East Rutherford, United States: Critics told Seattle quarterback Russell Wilson he was too short to play the position, and many thought a hip injury would sideline Seahawks receiver Percy Harvin all season. Now both are Super Bowl champions thanks to their perseverance.
Wilson threw two touchdown passes, while Harvin returned the second-half kick-off 87 yards for a touchdown on Sunday as Seattle thrashed Denver 43-8 in Super Bowl 48.
Wilson, 25, is in only his second National Football League season after being a third-round NFL Draft pick, in part because he stands just under six feet (1.8m).
“So many people told me I couldn’t do it,” Wilson said. “It’s kind of surreal. I wanted to go against the odds and it’s just tremendous. It feels unbelievable.”
Wilson became only the second African-American quarterback to win a Super Bowl after Doug Williams, who guided Washington to the 1988 Super Bowl title.
“That’s history right there,” Wilson said. “It doesn’t matter what you look like. It doesn’t matter if you are black, white, Latino, Asian.
“It doesn’t matter how many people tell you no. It’s the heart you have. That’s what I try to prove every day.”
Harvin made his big play after missing most of the season following hip surgery.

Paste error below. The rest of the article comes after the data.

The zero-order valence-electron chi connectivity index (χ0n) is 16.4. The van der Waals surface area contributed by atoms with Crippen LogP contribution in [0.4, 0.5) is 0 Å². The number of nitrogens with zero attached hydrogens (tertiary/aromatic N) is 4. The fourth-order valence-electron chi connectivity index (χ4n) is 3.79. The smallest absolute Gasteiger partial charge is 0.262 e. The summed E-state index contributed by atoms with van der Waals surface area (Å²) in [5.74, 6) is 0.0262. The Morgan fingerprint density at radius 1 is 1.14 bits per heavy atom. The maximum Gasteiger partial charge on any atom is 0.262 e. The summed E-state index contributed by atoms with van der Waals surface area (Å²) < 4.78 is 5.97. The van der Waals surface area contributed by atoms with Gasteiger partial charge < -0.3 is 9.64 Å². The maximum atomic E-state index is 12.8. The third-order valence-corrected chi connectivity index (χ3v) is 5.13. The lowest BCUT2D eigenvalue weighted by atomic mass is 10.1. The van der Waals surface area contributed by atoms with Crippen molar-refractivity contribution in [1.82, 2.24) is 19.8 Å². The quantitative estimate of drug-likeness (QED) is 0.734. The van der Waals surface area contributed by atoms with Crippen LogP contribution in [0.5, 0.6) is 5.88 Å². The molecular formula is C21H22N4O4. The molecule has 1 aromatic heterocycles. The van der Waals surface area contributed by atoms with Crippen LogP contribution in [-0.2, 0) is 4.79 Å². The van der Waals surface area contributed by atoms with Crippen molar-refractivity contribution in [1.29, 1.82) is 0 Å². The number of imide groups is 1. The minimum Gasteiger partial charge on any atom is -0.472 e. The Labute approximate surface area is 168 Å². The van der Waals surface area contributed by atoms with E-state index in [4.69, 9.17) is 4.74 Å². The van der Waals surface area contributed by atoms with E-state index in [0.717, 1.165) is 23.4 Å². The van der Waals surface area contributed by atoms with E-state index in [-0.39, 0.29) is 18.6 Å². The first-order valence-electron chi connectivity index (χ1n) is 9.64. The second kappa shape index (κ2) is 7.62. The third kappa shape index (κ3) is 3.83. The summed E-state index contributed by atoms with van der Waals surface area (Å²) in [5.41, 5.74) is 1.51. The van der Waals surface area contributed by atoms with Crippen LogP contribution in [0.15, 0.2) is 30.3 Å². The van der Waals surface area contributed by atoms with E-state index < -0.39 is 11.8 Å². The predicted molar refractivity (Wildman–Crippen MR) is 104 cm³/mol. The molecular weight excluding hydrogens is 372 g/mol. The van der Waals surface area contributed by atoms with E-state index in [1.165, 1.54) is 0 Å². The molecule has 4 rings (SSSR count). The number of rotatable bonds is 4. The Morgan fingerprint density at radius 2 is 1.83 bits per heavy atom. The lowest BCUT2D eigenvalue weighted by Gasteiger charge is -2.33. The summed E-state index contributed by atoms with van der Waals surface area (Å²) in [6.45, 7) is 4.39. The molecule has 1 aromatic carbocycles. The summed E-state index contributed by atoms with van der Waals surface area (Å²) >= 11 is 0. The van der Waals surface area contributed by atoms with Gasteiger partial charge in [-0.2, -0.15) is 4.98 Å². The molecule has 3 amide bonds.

“It’s unreal, I can’t even explain it,” Harvin said. “It’s incredible. It means everything to me. The way this team stood behind me, backed me up all year, it means a lot.
“They had so much belief in me even when I wasn’t practicing.”
Wilson completed 18-of-25 passes for 206 yards and two touchdowns, and together with a relentless defence that forced four turnovers, they brought Seattle a first Super Bowl title and a downtown victory parade on Wednesday.
“Russell played great,” receiver Jermaine Kearse said. “It just shows the type of leadership he has. No matter what’s going on, he’s always in the game, trying to get better.”
Wilson has had a lot to prove since his youth, when he learned lessons at a camp sponsored by Peyton Manning that he used against him as a Super Bowl rival.
“I believe in myself,” Wilson said. “My confidence was never going to waiver. I was going to go after it with everything I had.
“It’s unbelievable. We wanted to say, ‘Why not us?’ We believed in that. It was real for us. We were here for a reason.”
Wilson’s attitude summed up the cast-off feeling the unfancied Seahawks thrived upon.
“He’s a baller,” receiver Golden Tate said of Wilson. “For everybody that said we’re not the main dish, check it out. We came up big. Eat your words.”
The Seahawks talk of playing for the 12, meaning their supporters, the ‘12th Man’, who are known for their loud screaming.
So it was an omen that they scored 12 seconds into the game and second half, the first coming on a safety after an errant Denver snap at the start. The second came on Harvin’s kick return.
“I really couldn’t believe it,” Harvin said. “When I broke through and I saw the endzone, I really couldn’t believe it.”
Kearse said the whole team knew Harvin was ready to make a big play and his runback brought a 29-0 lead and dimmed Denver’s comeback hopes.
“He didn’t play throughout the season but I knew the type of player Percy is,” Kearse said. “He was going to fight back. He was going to get healthy and when he was he came out and he made the plays we needed, especially that kick-off return.”